The Greek Saga

Over the weekend, European leaders decided to give Greece a rescue package of nearly one trillion dollars to combat their debt crisis. With that gigantic package came austerity measures worth about 48 billion dollars, which include, among other things, public sector pay cuts, higher taxes on alcohol and cigarettes, and tighter retirement rules (NYTimes). The protests in Athens and other cities in Greece are led by angry public sector employees who don't want to pay for their government's mess. The BBC reports, "The unions regard the austerity programme as a declaration of war against the working and middle classes . . . their resolve is strengthened by their belief that this crisis has been engineered by external forces, such as international speculators and European central bankers."

To some extent this is true. "The spark for this financial crisis has been decades of overspending and cooking of the public books" (WSJ). However, as the Wall Street Journal also points out, there are deeper underlying causes. For example, it's hard to do business in Greece -- "The Doing Business survey reveals an economy that's hostile to free enterprise and private property, primed for corruption, lacking in labor and capital mobility, stifled by powerful trade unions and unlikely to grow without deep-rooted changes."

When Greece joined the European Union in 1981, it was far behind the rest of the member countries, but they promised to institute reforms to catch up. They were supposed to grow their economy, increase transparency, and make entrepreneurship facile, but they never did. Low-cost borrowing was so much easier, and the people seemed to be happy with their way of life. They knew their new European partners wouldn't let them down, and as we now see, they were right.

"As a euro member, Greece no longer has the option of debasing its currency, which was one of the main arguments for creating and joining the euro bloc. This means the burden of adjustment for years of borrowing is now falling on the Greek government, which is where it rightly belongs" (WSJ). The Greek citizens marching on the streets have a right to be angry at their criminal government, but to whom else should the burden fall? From the perspective of other Europeans, "the Mediterranean coupling of high living and low productivity" was never sustainable. In other European countries, particularly Germany, the average retirement age is a whole ten years higher than it is in Greece, and understandably, their attitude toward the protesters is tinged with some anger and annoyance.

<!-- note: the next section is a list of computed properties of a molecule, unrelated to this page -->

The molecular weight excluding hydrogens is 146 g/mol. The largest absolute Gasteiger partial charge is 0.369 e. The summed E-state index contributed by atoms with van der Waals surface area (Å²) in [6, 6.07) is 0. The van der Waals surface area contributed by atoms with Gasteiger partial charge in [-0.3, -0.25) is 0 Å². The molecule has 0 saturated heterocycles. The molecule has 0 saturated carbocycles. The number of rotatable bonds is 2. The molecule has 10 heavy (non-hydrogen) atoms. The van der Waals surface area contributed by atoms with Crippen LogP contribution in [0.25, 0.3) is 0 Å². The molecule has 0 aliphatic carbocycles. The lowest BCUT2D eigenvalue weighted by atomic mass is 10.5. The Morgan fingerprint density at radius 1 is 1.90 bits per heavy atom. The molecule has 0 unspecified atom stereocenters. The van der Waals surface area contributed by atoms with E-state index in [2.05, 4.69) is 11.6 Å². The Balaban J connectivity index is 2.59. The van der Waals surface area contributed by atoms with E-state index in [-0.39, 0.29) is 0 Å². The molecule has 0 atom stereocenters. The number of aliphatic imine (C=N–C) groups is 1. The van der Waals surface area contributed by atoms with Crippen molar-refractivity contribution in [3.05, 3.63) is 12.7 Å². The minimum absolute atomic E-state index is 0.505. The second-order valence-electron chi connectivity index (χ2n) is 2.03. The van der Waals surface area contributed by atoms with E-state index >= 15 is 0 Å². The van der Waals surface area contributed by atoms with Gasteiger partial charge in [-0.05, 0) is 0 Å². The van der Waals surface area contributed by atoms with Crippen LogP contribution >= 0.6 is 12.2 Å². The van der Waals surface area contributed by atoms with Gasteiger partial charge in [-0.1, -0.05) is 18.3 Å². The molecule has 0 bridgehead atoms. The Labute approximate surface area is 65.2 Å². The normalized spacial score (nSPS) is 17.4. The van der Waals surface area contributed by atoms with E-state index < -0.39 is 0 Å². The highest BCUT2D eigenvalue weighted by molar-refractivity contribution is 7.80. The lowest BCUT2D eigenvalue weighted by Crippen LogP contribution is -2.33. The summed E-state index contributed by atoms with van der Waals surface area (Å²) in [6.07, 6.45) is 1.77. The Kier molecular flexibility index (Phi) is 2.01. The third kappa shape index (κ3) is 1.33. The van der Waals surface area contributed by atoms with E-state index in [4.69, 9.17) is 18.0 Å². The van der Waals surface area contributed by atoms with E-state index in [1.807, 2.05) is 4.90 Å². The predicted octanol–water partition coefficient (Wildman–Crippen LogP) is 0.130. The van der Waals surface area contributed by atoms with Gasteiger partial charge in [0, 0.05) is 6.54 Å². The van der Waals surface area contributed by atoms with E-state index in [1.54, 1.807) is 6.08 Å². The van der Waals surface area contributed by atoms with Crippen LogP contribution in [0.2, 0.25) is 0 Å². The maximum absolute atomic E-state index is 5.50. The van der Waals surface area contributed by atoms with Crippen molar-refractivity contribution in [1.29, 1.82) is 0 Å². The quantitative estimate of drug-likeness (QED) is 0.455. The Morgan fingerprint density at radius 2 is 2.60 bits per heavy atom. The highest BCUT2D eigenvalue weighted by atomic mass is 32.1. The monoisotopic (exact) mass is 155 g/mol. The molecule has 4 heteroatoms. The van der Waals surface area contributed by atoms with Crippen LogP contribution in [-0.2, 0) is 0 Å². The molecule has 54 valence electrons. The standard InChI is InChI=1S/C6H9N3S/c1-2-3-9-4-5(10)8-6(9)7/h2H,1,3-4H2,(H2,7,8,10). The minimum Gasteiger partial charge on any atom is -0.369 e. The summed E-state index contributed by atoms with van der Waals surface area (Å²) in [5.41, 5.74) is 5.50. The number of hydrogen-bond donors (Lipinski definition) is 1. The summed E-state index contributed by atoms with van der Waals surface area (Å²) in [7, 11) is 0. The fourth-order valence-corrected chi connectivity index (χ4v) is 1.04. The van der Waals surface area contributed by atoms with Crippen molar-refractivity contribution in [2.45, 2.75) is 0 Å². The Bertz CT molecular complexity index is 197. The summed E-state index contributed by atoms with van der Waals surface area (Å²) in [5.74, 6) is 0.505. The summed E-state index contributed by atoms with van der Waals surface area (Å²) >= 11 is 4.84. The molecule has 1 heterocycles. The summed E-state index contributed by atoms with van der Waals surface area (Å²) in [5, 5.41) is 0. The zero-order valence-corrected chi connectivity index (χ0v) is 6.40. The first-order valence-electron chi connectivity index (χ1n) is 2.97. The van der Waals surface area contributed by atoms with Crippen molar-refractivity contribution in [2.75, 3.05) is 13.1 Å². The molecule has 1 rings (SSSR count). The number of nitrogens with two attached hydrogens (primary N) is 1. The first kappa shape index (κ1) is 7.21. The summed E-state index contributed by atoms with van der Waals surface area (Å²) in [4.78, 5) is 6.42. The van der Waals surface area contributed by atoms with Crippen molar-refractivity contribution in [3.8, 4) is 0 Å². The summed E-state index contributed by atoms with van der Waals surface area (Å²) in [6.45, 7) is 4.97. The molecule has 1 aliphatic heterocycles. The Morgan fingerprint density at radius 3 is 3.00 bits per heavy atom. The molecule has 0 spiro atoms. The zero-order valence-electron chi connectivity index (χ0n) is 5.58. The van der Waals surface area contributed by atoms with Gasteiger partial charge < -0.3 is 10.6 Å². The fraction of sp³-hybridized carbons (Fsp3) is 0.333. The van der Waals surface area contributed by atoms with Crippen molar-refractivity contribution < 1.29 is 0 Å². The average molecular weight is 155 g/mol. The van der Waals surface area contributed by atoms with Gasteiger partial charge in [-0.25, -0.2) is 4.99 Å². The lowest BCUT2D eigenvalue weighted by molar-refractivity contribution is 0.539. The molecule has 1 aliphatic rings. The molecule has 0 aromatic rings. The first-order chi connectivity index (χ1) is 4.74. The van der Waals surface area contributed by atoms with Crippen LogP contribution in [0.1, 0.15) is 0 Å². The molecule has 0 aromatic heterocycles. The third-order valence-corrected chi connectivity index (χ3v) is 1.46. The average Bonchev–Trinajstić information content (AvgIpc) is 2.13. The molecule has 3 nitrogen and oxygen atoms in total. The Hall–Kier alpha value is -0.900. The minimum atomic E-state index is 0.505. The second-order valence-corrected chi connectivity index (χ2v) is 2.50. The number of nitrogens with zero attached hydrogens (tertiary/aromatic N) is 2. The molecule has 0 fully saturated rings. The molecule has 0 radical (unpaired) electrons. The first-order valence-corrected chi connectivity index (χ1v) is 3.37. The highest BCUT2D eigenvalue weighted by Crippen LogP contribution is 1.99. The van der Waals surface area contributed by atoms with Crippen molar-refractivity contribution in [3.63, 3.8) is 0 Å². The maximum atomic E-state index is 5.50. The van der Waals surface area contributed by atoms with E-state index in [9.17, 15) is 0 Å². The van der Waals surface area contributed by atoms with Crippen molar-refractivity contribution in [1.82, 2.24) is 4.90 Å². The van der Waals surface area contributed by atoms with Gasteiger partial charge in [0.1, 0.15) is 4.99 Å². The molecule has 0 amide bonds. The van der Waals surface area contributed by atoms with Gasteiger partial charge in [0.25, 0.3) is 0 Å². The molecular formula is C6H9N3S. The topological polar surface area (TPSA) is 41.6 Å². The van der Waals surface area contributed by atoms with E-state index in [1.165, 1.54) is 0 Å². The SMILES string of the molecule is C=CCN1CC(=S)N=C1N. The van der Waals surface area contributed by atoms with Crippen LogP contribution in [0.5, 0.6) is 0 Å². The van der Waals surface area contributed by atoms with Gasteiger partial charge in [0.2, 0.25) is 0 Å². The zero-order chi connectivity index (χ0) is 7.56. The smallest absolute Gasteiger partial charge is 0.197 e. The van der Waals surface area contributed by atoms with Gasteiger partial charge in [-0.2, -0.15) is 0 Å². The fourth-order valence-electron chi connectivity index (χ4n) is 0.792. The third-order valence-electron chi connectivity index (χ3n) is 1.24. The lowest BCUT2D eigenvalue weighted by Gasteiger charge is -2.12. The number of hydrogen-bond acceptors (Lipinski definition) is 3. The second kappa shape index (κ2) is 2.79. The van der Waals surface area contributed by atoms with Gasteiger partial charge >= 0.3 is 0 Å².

Plenty of people wanted to let Greece default (one example). On principle, I wanted to let Greece default. I guess we all knew that wasn't going to happen. At this point the only option is to wait and see if Greece will get its act together and keep its promises, and if the PIIGS can wean themselves off the slop. I don't think a bailout will work in the long run, and I'm pretty sure the nauseating show of greed, corruption, and profligacy will continue. Plenty of others are as pessimistic, although some facetiously allow for the possibility of "a miraculous global boom in olives and Greek cruises." Going forward, we should keep in mind that the implications of this Greek tragedy go far beyond economics.